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Listed Building Insurance

Listed building insurance should generally not be an issue, so long as you are able to explain the state of the building to your insurer.  A good, current survey, together with specification and maintenance schedule is always helpful.  Insurers don't like risk, so the more information you can provide, the better.  

If you are, for example looking for Grade 2 listed building insurance and the survey says you need to replace or repair substantial areas of the roof, you will be unlikely to get insurance if you say that the building will be uninhabited whilst the work is being done.  We recently had this issue with a property we surveyed - the client told insurers that they would move into the property when the roof was finished.  Insurance was declined.  This is always a tricky area - so if you are planning on a restoration program, you almost certainly need to be on-site 24 hours.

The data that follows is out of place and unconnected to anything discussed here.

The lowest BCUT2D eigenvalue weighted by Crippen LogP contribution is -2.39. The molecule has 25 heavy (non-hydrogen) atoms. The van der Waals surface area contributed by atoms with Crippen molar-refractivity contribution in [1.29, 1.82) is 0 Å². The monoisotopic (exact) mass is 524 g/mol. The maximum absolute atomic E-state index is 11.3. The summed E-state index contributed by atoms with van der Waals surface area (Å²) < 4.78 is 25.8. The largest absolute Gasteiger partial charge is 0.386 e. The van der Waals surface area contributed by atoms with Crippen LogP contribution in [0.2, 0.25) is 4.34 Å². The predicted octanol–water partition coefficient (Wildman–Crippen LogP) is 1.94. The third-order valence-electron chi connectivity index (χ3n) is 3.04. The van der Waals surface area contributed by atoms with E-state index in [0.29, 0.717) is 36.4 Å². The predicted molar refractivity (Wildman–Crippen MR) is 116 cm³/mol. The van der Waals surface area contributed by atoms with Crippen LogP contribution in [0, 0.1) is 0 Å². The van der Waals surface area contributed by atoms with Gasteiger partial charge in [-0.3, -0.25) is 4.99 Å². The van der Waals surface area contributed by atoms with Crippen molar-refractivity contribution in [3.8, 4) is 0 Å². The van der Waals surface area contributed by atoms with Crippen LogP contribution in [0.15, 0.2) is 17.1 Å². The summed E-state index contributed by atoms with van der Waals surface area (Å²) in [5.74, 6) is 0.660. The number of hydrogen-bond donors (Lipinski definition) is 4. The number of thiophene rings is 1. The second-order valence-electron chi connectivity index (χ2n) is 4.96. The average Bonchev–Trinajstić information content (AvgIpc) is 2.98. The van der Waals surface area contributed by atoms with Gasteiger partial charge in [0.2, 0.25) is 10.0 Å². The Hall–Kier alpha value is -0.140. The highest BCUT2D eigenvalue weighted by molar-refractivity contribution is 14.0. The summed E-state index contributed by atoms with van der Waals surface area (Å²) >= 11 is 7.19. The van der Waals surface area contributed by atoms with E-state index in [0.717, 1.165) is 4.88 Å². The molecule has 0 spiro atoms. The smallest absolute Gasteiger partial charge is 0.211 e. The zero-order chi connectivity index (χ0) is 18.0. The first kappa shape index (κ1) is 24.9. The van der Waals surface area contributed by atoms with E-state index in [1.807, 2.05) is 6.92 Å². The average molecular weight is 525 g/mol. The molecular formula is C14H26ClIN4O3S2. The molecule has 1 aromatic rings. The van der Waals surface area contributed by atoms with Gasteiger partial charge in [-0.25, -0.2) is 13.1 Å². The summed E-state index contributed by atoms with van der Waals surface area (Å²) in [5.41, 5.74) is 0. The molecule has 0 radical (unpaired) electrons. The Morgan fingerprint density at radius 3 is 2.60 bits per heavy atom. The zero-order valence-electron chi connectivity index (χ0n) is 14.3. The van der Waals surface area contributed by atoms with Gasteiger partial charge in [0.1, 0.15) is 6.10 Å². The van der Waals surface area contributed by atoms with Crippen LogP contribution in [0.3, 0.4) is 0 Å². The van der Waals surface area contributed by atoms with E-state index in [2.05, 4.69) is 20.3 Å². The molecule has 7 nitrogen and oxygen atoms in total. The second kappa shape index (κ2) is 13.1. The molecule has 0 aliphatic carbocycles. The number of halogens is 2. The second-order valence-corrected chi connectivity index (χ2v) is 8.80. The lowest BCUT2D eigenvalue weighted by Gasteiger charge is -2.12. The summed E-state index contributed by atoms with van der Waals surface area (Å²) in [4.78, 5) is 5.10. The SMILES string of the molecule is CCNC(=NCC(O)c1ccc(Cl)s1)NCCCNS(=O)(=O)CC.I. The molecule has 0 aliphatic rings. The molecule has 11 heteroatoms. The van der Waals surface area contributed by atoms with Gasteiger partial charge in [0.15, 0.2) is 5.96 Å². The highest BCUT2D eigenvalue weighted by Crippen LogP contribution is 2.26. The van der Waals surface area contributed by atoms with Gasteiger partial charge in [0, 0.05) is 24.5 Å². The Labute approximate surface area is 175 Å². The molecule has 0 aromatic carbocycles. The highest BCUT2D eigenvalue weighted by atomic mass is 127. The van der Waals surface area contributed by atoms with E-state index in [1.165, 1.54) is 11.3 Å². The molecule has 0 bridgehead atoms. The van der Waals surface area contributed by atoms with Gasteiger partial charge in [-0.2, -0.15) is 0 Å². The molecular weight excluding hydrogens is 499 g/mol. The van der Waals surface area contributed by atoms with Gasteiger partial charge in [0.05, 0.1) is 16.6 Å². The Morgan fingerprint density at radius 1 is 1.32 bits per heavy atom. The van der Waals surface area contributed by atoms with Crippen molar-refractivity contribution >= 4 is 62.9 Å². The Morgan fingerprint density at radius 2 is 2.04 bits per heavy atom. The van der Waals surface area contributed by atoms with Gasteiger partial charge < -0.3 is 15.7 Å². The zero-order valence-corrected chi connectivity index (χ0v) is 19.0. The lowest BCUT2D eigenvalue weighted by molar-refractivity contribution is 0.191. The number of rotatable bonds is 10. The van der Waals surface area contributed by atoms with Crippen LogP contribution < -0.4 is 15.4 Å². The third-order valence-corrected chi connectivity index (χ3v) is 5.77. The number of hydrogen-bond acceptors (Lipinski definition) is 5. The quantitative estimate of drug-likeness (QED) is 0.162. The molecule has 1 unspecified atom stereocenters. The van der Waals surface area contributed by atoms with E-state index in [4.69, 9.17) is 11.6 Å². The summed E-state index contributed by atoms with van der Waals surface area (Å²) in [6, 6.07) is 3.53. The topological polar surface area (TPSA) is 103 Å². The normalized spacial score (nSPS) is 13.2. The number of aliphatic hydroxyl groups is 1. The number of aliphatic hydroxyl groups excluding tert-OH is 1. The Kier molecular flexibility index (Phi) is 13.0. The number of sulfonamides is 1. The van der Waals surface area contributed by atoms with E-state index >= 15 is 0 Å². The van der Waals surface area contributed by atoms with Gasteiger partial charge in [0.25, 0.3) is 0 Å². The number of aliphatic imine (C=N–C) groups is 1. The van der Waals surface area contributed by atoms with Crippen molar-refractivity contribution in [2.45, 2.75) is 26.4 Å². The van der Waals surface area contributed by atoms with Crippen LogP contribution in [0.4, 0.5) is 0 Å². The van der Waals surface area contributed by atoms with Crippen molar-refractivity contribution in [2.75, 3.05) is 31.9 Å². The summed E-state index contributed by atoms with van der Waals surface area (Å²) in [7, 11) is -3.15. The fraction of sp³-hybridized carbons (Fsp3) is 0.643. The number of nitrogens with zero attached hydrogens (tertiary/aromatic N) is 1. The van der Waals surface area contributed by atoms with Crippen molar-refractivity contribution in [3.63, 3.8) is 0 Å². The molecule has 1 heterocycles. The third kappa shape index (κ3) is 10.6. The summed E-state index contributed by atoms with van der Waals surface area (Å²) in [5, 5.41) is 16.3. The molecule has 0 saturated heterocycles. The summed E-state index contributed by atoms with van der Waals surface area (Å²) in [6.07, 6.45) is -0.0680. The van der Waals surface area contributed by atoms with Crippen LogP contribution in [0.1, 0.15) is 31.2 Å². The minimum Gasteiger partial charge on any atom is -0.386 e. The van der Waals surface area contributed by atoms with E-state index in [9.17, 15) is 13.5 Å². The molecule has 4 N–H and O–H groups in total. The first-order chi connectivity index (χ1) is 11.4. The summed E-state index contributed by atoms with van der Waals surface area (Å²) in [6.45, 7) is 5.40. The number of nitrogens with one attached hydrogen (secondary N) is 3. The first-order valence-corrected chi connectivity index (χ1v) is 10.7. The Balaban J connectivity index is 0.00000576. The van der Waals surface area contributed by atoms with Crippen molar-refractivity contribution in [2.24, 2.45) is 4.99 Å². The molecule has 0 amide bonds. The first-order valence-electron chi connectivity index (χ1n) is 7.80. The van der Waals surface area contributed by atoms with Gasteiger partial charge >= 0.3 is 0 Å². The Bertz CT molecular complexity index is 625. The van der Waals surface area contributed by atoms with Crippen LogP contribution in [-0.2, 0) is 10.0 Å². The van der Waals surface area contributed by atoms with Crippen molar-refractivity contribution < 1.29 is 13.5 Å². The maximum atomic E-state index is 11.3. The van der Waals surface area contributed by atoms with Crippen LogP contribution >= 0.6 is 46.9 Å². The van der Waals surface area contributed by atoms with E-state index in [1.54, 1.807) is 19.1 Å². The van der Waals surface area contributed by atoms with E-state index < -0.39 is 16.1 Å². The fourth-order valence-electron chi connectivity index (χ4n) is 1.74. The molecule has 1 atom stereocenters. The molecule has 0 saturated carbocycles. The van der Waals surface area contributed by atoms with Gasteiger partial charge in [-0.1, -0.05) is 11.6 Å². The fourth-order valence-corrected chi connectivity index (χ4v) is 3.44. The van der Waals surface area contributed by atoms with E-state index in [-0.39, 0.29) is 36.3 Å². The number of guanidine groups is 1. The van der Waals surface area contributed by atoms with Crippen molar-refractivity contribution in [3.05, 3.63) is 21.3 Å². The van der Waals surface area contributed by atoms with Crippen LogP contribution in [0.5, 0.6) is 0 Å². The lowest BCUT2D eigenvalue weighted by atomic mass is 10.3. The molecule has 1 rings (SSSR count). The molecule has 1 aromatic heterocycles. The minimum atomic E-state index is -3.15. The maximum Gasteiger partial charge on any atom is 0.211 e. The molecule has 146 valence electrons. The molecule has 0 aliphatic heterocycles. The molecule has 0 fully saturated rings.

Whilst we aren't able to recommend specific insurers, I've always been surprised at how few people realise that NFU insurance cover non-farm properties.  They have a lot of experience in older houses - most farms tend to have older farmsteads, so the mention of 'old' doesn't automatically prompt a 'no' response.  

Thatch insurance is a little harder - again, you will find that a good report, covering things such as chimney condition, whether spark arresters are fitted, condition of thatch, fire alarm and sprinkler system and so on.  Thatched property insurance has never been a topic within our group that was a problem - again, we can't provide specifics, but the Listed Property Owners Club have some good insurance brokers listed, who are specialists in this area.

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